Dad appears toward the tail end of the program, just after a shot of someone apparently ringing last call at an unidentified drinking establishment. Mugging for the camera, he smiles and says something sarcastic like: "Vietnam? Beautiful country! Sure, I'd come back ... in 20 or 30 years!"
Regular readers of Red Bull Rising blog have already heard the story about how I got a combat patch for peacekeeping duty. Along with 500 other Iowa National Guard troops of the 1st Battalion, 133rd Infantry "Ironman" Regiment (1/133rd Inf.), I deployed to Egypt's Sinai Peninsula as a member of the Multinational Force and Observers (M.F.O.).
Our mission was to "observe and report" on military aircraft, vehicles, and vessels in the border areas between Egypt and Israel, in accordance with the Camp David Accords of 1978. At any time, a significant portion of the unit were located in squad- or platoon-sized observation posts, scattered across the desert.
Our contact with the local bedouin was minimal. Our contact with the people of the Egyptian "mainland," for lack of a better term, was even less. Still, we met repair technicians and cafeteria workers when they came to our bases, and met shopkeepers, restaurant owners, and tour guides when during our time off. Part of our mission, our U.S. task force commander told us, was to see the world and meet the people.
I'm sure we spent plenty of our paychecks, too, out on the economy. That was part of the mission, too.
Out in the desert, we weren't allowed to use any technology not in existence when the treaty was written--no frequency-hopping radios, no night-vision goggles, totally old-school. And our live ammunition was locked up where we could get to it, but only if we really, really, really needed it. That level of need was characterized as "only if you want to start (or react to) an international incident." At one observation post, some classical wag had spray-painted the red ammo container with the label "Pandora's Box."
I think of Egypt often, particularly when I hear hometown talk of pulling U.S. troops out of this country or that. After all, by the time of our rotation, our little low-key peacekeeping force had been performing a seemingly "temporary" mission for 25 years and counting. U.S. troops--mostly National Guard--are still routinely deployed there.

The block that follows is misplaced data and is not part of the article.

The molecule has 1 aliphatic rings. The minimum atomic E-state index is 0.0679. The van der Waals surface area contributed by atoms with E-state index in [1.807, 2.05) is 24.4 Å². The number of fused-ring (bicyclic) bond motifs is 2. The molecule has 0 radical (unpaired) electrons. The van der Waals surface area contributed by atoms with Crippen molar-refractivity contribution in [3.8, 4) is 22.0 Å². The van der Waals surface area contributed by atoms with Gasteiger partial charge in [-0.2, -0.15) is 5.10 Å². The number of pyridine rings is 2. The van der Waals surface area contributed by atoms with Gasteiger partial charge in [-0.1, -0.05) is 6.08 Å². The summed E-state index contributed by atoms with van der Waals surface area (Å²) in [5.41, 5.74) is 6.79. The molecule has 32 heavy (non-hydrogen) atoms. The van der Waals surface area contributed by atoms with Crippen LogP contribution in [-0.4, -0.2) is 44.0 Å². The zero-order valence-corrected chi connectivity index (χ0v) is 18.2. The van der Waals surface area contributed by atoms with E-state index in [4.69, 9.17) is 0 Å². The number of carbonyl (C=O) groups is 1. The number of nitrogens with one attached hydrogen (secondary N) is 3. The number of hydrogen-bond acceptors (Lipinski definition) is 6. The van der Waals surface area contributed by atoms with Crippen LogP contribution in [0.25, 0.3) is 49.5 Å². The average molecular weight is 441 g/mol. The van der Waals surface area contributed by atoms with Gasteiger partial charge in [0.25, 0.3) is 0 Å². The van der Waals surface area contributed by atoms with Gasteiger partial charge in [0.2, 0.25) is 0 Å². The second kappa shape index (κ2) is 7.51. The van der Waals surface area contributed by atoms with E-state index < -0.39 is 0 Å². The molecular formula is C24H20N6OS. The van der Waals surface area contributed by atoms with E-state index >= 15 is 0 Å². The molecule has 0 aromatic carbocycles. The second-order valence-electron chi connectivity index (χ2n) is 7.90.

While most of our military buildings were portable trailers, however, ritzy Red Sea hotels had sprung up on the sands just outside the ranges of our machine guns. The peace and stability created by our presence--not just U.S. troops, but soldiers from Canada and Colombia, France and Fiji--created an opportunity for economic development.
Opportunity for whom? That's another question, one way above the pay-grade of this former citizen-soldier. Still, how much corruption and control can the average Joe or Jaan tolerate before he takes to the streets?
Egypt boasts the second-largest Arabian economy; only Saudi Arabia's is larger. Bringing in more than $10 billion (U.S.) annually, some 11 percent of the Egyptian Gross Domestic Product (G.D.P.) is based on tourism. Whenever terrorists have wanted to hurt the Egyptian national government, they have targeted tourists with guns, bombs, and kidnapping attempts. I wonder how tourism will fare with a full-blown popular uprising in the streets. Already, air-travel into Egypt has been curtailed. The pyramids have been cordoned off. The streets of Cairo, always surging with people, are now flooded with them.
My 6-year-old daughter Lena often asks me about my short time in Egypt, and regularly checks out library books about pyramids and mummies. She's particularly taken with one photo book, which depicts the daily life of a little girl in modern Egypt. She'd like to visit someday, she says. I'd like to take you there, I tell her. It is a fascinating place, rich with history, and full of friendly, creative, and hard-working people. The people don't always think or act like we do, I say, but living and working with them was certainly never boring.
Given the current unrest in Egypt, I hope that my handful of former colleagues are OK, and that their families are OK, and that tomorrow brings them a better world. Inshallah.
Last December, a member of the Iowa National Guard's 734th Agri-business Development Team (A.D.T.), currently deployed to Afghanistan, quoted a provincial subgovernor named Mahmood: “I hope you provide us enough help so you can leave here and return to your country ... Then, you can come back here in a few years as tourists.”
I like the optimistic logic of that statement: Help us, but only just enough. Go home to your own country, but come back as tourists.
Sometimes we Americans saddle up like John Wayne, other times we just sidle up to the bar. Any casual conversations with Egyptians regarding their president Hosni Mubarak would seemingly always include the observation that, "Egypt has always been ruled by Pharaohs ..." I'm sure I'm not the first U.S. veteran to fondly remember the people with whom he worked, but who always felt uneasy about whether his presence as a soldier somehow contributed to indigenous corruption, drug-trafficking, or political oppression.
I hadn't realized it until this past week, but, having been there, I became emotionally invested in the people of Egypt. Whatever happens, I hope they come out all right in all this. Maybe that was part of the mission, too.
Egypt? Beautiful country. Sure, I'd come back.
Egypt? Beautiful country. Sure, I'd come back.